Roy Orbison: In Dreams on WXXI-TV

Roy Orbison: In Dreams on WXXI-TV

Sun, 07/10/2011 - 7:00pm

Photo Caption: Roy Orbison.

Photo Credit: Courtesy of ©Tony

This documentary outlines the story of one of pop’s most enigmatic pioneers.

The inspiring life and times — and music — of first-generation Rock and Roll Hall of Fame inductee Roy Orbison are the heart of Roy Orbison: In Dreams airing Sunday, July 10 at 7 p.m. on WXXI-TV/HD (DT21.1/cable 1011 and 11).

For Orbison, whose rock ’n’ roll career spanned the 1950s through the 80s, ambition and stardom always took a back seat to the purity and essence of his art. Even without formal training, he was a brilliant songwriter whose simplest tunes, “Only the Lonely,” “Crying,” “Oh, Pretty Woman,” “Blue Bayou” and “You Got It” — all heard in Roy Orbison: In Dreams — defied conventional rules of songwriting and structure.

Roy Kelton Orbison was born April 23, 1936, in West Texas. His father gave him a guitar for his sixth birthday (though young Roy’s first choice was a harmonica), and by age 10, he was performing at school assemblies. He led his first band at 15, playing on radio stations in West Texas. After he recorded his first single, “Ooby Dooby,” he left home two weeks before high school final exams to go on the road and never went back.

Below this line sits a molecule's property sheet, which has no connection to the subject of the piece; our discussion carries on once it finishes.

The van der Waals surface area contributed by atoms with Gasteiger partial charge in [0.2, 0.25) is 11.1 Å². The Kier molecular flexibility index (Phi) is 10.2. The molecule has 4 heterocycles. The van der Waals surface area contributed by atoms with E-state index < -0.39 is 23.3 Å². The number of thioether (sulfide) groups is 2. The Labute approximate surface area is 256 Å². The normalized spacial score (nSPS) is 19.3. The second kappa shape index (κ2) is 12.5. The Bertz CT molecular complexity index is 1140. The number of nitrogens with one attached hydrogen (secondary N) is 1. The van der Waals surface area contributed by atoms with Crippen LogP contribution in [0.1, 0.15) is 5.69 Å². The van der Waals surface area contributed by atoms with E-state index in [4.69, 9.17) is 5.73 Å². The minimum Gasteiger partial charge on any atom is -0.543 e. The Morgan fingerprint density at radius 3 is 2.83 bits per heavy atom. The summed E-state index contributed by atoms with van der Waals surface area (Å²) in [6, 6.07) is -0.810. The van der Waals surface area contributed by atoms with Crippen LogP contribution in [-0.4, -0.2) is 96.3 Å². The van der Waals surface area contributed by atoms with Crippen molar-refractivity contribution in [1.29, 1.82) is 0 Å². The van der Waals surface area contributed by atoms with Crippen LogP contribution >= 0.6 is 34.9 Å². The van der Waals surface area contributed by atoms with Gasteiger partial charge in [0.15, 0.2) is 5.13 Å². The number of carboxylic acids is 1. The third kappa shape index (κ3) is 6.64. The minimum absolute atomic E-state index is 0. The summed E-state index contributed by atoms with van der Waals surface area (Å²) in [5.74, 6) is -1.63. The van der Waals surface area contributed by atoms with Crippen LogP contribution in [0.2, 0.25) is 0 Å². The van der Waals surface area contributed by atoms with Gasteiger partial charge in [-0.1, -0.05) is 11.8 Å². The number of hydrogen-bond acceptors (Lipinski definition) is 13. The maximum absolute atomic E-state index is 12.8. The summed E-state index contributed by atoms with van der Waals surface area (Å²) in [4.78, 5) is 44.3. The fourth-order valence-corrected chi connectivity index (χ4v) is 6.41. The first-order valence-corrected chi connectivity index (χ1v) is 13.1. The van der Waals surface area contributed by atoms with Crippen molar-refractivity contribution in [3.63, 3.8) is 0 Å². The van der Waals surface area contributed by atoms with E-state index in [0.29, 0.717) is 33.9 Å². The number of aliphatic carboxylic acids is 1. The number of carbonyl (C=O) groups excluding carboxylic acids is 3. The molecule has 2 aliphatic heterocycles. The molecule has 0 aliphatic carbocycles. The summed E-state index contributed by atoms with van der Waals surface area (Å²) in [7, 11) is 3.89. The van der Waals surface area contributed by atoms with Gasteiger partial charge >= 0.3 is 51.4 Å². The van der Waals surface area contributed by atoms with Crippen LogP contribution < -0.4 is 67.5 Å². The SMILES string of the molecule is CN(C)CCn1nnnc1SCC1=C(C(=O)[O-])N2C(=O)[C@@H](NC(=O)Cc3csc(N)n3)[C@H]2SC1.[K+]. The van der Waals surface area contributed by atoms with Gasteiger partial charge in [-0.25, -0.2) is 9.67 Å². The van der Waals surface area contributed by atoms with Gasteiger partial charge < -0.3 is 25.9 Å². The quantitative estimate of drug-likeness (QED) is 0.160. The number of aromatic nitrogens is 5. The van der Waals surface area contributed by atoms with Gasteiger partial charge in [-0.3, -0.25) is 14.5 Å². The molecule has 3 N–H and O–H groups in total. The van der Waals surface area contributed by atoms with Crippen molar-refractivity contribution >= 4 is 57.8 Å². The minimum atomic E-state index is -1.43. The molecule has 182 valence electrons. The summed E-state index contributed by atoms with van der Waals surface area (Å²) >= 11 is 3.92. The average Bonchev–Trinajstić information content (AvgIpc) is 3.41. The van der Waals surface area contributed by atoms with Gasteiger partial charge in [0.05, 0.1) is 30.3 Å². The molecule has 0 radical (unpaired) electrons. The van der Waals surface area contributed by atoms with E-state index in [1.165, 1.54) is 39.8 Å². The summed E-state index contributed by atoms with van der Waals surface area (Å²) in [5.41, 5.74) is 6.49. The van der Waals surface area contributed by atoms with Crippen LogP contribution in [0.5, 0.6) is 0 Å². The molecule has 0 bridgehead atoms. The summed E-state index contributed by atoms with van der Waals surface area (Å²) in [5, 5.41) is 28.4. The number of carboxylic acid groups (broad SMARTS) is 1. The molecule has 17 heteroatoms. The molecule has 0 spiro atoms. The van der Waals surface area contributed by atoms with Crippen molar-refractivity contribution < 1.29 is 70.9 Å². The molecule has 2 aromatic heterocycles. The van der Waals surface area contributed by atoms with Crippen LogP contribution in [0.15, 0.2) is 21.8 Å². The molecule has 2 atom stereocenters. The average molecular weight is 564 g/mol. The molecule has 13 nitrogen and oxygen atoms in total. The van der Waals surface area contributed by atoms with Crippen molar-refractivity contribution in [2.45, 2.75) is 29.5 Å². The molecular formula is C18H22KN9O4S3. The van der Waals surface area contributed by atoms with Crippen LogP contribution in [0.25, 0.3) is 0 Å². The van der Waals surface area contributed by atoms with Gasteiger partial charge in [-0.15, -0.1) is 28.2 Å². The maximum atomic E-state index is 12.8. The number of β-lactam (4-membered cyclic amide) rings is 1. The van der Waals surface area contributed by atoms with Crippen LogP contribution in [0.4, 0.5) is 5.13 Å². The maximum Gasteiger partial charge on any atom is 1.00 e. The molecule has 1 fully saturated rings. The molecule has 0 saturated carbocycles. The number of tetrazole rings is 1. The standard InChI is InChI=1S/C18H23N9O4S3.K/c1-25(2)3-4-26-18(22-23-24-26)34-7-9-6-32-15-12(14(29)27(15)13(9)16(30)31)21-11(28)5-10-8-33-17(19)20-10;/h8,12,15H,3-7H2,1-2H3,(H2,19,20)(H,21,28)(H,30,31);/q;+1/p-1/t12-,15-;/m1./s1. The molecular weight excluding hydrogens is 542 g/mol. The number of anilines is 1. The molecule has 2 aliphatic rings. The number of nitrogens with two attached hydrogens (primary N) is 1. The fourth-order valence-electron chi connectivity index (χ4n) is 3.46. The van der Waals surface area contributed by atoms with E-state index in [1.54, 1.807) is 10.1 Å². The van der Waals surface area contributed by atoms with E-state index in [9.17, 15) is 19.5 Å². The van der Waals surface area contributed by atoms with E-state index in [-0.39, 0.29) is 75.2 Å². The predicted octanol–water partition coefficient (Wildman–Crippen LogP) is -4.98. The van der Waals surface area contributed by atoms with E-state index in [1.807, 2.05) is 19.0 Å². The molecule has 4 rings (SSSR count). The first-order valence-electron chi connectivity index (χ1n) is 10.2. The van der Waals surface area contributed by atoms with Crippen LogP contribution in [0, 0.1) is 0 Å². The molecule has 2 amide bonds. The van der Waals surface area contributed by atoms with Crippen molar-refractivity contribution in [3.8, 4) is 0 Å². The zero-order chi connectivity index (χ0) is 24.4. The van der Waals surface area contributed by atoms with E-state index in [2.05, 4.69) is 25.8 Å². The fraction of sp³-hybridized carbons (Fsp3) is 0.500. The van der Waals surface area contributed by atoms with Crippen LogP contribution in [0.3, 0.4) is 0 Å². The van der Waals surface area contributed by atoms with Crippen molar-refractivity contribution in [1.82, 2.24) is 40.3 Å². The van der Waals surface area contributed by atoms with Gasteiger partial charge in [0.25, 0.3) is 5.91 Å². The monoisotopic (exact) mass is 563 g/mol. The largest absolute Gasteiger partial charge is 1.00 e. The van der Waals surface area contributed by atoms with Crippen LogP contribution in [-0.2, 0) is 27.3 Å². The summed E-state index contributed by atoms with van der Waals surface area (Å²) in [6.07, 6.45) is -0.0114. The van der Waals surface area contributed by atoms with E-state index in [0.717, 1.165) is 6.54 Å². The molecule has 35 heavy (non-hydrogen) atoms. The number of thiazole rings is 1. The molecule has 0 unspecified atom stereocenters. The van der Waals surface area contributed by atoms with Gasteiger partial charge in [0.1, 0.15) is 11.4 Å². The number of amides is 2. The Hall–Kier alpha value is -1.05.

Orbison was an artist whose poignant use of drama and emotion in his songwriting was radical in the early 1960s, a point underscored by Bono, an ardent admirer. Jeff Lynne and Robert Plant testify to the importance to them of Orbison’s breakthrough hit, the million-seller “Only the Lonely,” in 1960, when both Britons were teenagers. Orbison’s next hit, “Crying,” was based on a real incident, but the bigger impact of the song — acknowledging a man’s tears — cannot be overstated in the world of 1961.

A solid headliner by 1962, Orbison traveled to England in 1963 for a European tour with the Beatles. Photographs of him in his dark glasses were published worldwide, leading to his adoption of the shades as his trademark. Contrary to rumor, he didn’t have weak or sensitive eyes.

Throughout the 1970s, Orbison continued to write and perform, though out of the U.S. limelight. His “Blue Bayou” was a Top 5 single for Linda Ronstadt in 1977. In the next decade, director David Lynch used “In Dreams” in his 1986 film, Blue Velvet, returning Orbison to prominence. In January 1987, he was inducted into the Rock and Roll Hall of Fame. Roy Orbison: In Dreams includes footage of Bruce Springsteen’s induction speech at that event, which was the prelude to September’s “A Black and White Night” all-star tribute concert — recorded in black and white and presented on PBS as Roy Orbison & Friends: A Black and White Night – whose song-scenes are interspersed throughout in dreams

In 1988, Orbison became part of the Traveling Wilburys — masterminded by Jeff Lynne of ELO — with Bob Dylan, George Harrison, and Tom Petty, perhaps the happiest musical association Orbison had ever experienced.

Orbison died on December 6, 1988, at age 52. In 1989, he became the first singer since Elvis Presley to have two Top 5 albums in the charts simultaneously. Roy Orbison: In Dreams allows a wider audience than ever to look, listen, and learn what the legend of Roy Orbison is all about.